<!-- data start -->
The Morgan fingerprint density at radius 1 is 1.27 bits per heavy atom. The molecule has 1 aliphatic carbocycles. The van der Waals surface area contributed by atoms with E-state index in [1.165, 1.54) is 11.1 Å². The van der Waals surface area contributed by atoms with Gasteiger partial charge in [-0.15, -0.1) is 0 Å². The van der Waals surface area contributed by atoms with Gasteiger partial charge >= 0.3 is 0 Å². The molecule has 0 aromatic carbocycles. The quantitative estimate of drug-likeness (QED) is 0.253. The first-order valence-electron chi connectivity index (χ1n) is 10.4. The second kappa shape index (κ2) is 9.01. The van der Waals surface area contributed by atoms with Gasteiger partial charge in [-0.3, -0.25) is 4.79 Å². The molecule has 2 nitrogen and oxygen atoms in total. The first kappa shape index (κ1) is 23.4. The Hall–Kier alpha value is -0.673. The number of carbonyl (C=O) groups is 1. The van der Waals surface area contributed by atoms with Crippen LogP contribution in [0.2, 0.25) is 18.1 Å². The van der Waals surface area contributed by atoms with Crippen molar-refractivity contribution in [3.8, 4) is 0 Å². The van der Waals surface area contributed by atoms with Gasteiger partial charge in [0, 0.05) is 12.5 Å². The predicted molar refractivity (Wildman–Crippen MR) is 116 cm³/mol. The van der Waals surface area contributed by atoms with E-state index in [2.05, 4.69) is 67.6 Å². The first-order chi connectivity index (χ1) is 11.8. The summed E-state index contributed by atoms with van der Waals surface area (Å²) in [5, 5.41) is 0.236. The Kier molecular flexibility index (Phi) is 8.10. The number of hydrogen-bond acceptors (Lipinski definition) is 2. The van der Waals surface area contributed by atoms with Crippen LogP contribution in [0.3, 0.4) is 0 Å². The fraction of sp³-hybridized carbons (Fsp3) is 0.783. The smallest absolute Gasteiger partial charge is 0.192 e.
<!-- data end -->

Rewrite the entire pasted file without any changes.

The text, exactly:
The Morgan fingerprint density at radius 1 is 1.27 bits per heavy atom. The molecule has 1 aliphatic carbocycles. The van der Waals surface area contributed by atoms with E-state index in [1.165, 1.54) is 11.1 Å². The van der Waals surface area contributed by atoms with Gasteiger partial charge in [-0.15, -0.1) is 0 Å². The van der Waals surface area contributed by atoms with Gasteiger partial charge >= 0.3 is 0 Å². The molecule has 0 aromatic carbocycles. The quantitative estimate of drug-likeness (QED) is 0.253. The first-order valence-electron chi connectivity index (χ1n) is 10.4. The second kappa shape index (κ2) is 9.01. The van der Waals surface area contributed by atoms with Gasteiger partial charge in [-0.3, -0.25) is 4.79 Å². The molecule has 2 nitrogen and oxygen atoms in total. The first kappa shape index (κ1) is 23.4. The Hall–Kier alpha value is -0.673. The number of carbonyl (C=O) groups is 1. The van der Waals surface area contributed by atoms with Crippen LogP contribution in [0.2, 0.25) is 18.1 Å². The van der Waals surface area contributed by atoms with Crippen molar-refractivity contribution in [3.8, 4) is 0 Å². The van der Waals surface area contributed by atoms with Gasteiger partial charge in [0, 0.05) is 12.5 Å². The predicted molar refractivity (Wildman–Crippen MR) is 116 cm³/mol. The van der Waals surface area contributed by atoms with E-state index in [2.05, 4.69) is 67.6 Å². The first-order chi connectivity index (χ1) is 11.8. The summed E-state index contributed by atoms with van der Waals surface area (Å²) in [5, 5.41) is 0.236. The Kier molecular flexibility index (Phi) is 8.10. The number of hydrogen-bond acceptors (Lipinski definition) is 2. The van der Waals surface area contributed by atoms with Crippen LogP contribution in [0.3, 0.4) is 0 Å². The fraction of sp³-hybridized carbons (Fsp3) is 0.783. The smallest absolute Gasteiger partial charge is 0.192 e.